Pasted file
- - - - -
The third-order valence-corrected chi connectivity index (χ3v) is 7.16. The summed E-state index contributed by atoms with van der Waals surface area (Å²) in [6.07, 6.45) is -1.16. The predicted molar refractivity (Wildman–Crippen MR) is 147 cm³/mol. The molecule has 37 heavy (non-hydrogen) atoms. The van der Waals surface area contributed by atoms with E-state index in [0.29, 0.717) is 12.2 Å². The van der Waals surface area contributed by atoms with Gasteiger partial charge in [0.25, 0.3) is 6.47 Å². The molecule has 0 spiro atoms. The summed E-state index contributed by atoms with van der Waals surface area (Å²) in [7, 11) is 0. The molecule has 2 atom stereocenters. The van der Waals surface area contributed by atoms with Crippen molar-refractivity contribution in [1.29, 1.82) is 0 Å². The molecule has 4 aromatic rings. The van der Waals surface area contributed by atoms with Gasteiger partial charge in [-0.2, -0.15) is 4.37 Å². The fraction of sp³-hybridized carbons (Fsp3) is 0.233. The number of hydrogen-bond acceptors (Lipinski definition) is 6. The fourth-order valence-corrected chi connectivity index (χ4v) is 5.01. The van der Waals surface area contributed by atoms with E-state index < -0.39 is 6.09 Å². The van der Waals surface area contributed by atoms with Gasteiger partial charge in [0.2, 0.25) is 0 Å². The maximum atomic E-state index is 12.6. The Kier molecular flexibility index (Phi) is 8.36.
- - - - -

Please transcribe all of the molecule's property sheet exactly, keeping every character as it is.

The third-order valence-corrected chi connectivity index (χ3v) is 7.16. The summed E-state index contributed by atoms with van der Waals surface area (Å²) in [6.07, 6.45) is -1.16. The predicted molar refractivity (Wildman–Crippen MR) is 147 cm³/mol. The molecule has 37 heavy (non-hydrogen) atoms. The van der Waals surface area contributed by atoms with E-state index in [0.29, 0.717) is 12.2 Å². The van der Waals surface area contributed by atoms with Gasteiger partial charge in [0.25, 0.3) is 6.47 Å². The molecule has 0 spiro atoms. The summed E-state index contributed by atoms with van der Waals surface area (Å²) in [7, 11) is 0. The molecule has 2 atom stereocenters. The van der Waals surface area contributed by atoms with Crippen molar-refractivity contribution in [1.29, 1.82) is 0 Å². The molecule has 4 aromatic rings. The van der Waals surface area contributed by atoms with Gasteiger partial charge in [-0.2, -0.15) is 4.37 Å². The fraction of sp³-hybridized carbons (Fsp3) is 0.233. The number of hydrogen-bond acceptors (Lipinski definition) is 6. The fourth-order valence-corrected chi connectivity index (χ4v) is 5.01. The van der Waals surface area contributed by atoms with E-state index < -0.39 is 6.09 Å². The van der Waals surface area contributed by atoms with Gasteiger partial charge in [0.2, 0.25) is 0 Å². The maximum atomic E-state index is 12.6. The Kier molecular flexibility index (Phi) is 8.36.